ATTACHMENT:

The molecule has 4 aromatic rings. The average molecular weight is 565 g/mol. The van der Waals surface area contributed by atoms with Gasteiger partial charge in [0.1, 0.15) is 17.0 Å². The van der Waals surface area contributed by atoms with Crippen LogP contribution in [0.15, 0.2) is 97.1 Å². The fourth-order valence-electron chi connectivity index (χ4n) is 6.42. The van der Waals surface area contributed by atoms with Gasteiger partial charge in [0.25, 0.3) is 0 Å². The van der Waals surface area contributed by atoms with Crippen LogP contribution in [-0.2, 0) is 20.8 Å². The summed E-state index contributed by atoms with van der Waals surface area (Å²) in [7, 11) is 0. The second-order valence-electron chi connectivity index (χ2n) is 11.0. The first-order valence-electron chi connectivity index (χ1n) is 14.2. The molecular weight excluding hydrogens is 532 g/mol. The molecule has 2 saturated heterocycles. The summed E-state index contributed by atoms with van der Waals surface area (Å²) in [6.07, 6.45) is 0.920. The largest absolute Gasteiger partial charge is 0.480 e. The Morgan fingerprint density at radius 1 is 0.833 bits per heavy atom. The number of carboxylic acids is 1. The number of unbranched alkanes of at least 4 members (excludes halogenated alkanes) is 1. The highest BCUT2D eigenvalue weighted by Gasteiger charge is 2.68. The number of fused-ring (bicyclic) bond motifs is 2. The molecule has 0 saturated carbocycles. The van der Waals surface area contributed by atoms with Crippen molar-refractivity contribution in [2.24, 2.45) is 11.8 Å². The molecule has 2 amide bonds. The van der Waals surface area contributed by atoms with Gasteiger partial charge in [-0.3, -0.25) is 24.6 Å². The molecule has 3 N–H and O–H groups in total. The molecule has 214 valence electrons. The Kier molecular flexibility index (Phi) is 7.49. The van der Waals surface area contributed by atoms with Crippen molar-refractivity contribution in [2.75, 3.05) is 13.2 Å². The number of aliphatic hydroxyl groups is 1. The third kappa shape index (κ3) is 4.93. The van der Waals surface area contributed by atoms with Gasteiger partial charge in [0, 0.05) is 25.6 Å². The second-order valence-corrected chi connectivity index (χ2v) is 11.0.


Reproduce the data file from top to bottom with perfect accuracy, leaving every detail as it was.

The molecule has 4 aromatic rings. The average molecular weight is 565 g/mol. The van der Waals surface area contributed by atoms with Gasteiger partial charge in [0.1, 0.15) is 17.0 Å². The van der Waals surface area contributed by atoms with Crippen LogP contribution in [0.15, 0.2) is 97.1 Å². The fourth-order valence-electron chi connectivity index (χ4n) is 6.42. The van der Waals surface area contributed by atoms with Gasteiger partial charge in [0.25, 0.3) is 0 Å². The van der Waals surface area contributed by atoms with Crippen LogP contribution in [-0.2, 0) is 20.8 Å². The summed E-state index contributed by atoms with van der Waals surface area (Å²) in [7, 11) is 0. The second-order valence-electron chi connectivity index (χ2n) is 11.0. The first-order valence-electron chi connectivity index (χ1n) is 14.2. The molecular weight excluding hydrogens is 532 g/mol. The molecule has 2 saturated heterocycles. The summed E-state index contributed by atoms with van der Waals surface area (Å²) in [6.07, 6.45) is 0.920. The largest absolute Gasteiger partial charge is 0.480 e. The Morgan fingerprint density at radius 1 is 0.833 bits per heavy atom. The number of carboxylic acids is 1. The number of unbranched alkanes of at least 4 members (excludes halogenated alkanes) is 1. The highest BCUT2D eigenvalue weighted by Gasteiger charge is 2.68. The number of fused-ring (bicyclic) bond motifs is 2. The molecule has 0 saturated carbocycles. The van der Waals surface area contributed by atoms with Crippen molar-refractivity contribution in [2.24, 2.45) is 11.8 Å². The molecule has 2 amide bonds. The van der Waals surface area contributed by atoms with Gasteiger partial charge in [-0.3, -0.25) is 24.6 Å². The molecule has 3 N–H and O–H groups in total. The molecule has 214 valence electrons. The Kier molecular flexibility index (Phi) is 7.49. The van der Waals surface area contributed by atoms with Crippen molar-refractivity contribution in [2.75, 3.05) is 13.2 Å². The number of aliphatic hydroxyl groups is 1. The third kappa shape index (κ3) is 4.93. The van der Waals surface area contributed by atoms with Gasteiger partial charge in [0, 0.05) is 25.6 Å². The second-order valence-corrected chi connectivity index (χ2v) is 11.0.